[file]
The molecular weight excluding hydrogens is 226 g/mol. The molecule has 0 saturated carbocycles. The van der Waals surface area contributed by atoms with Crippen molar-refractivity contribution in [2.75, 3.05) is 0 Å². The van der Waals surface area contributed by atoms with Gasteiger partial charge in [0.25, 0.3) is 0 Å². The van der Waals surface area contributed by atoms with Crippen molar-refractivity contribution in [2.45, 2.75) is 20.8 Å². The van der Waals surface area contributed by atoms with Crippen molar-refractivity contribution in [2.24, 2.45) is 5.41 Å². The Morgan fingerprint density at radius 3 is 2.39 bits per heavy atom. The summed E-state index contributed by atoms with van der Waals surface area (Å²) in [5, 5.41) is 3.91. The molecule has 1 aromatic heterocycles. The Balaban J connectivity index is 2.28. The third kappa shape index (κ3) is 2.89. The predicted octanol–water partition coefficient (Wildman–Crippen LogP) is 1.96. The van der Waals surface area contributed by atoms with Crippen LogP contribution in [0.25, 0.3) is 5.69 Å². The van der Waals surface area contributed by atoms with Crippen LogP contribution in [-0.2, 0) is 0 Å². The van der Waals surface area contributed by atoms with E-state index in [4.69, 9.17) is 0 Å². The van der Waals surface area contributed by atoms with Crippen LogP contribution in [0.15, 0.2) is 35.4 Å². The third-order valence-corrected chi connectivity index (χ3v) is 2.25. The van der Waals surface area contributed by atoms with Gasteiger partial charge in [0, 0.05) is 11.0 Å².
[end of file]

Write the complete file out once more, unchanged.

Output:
The molecular weight excluding hydrogens is 226 g/mol. The molecule has 0 saturated carbocycles. The van der Waals surface area contributed by atoms with Crippen molar-refractivity contribution in [2.75, 3.05) is 0 Å². The van der Waals surface area contributed by atoms with Gasteiger partial charge in [0.25, 0.3) is 0 Å². The van der Waals surface area contributed by atoms with Crippen molar-refractivity contribution in [2.45, 2.75) is 20.8 Å². The van der Waals surface area contributed by atoms with Crippen molar-refractivity contribution in [2.24, 2.45) is 5.41 Å². The Morgan fingerprint density at radius 3 is 2.39 bits per heavy atom. The summed E-state index contributed by atoms with van der Waals surface area (Å²) in [5, 5.41) is 3.91. The molecule has 1 aromatic heterocycles. The Balaban J connectivity index is 2.28. The third kappa shape index (κ3) is 2.89. The predicted octanol–water partition coefficient (Wildman–Crippen LogP) is 1.96. The van der Waals surface area contributed by atoms with Crippen LogP contribution in [0.25, 0.3) is 5.69 Å². The van der Waals surface area contributed by atoms with Crippen LogP contribution in [-0.2, 0) is 0 Å². The van der Waals surface area contributed by atoms with E-state index in [4.69, 9.17) is 0 Å². The van der Waals surface area contributed by atoms with Crippen LogP contribution in [0.15, 0.2) is 35.4 Å². The third-order valence-corrected chi connectivity index (χ3v) is 2.25. The van der Waals surface area contributed by atoms with Gasteiger partial charge in [0, 0.05) is 11.0 Å².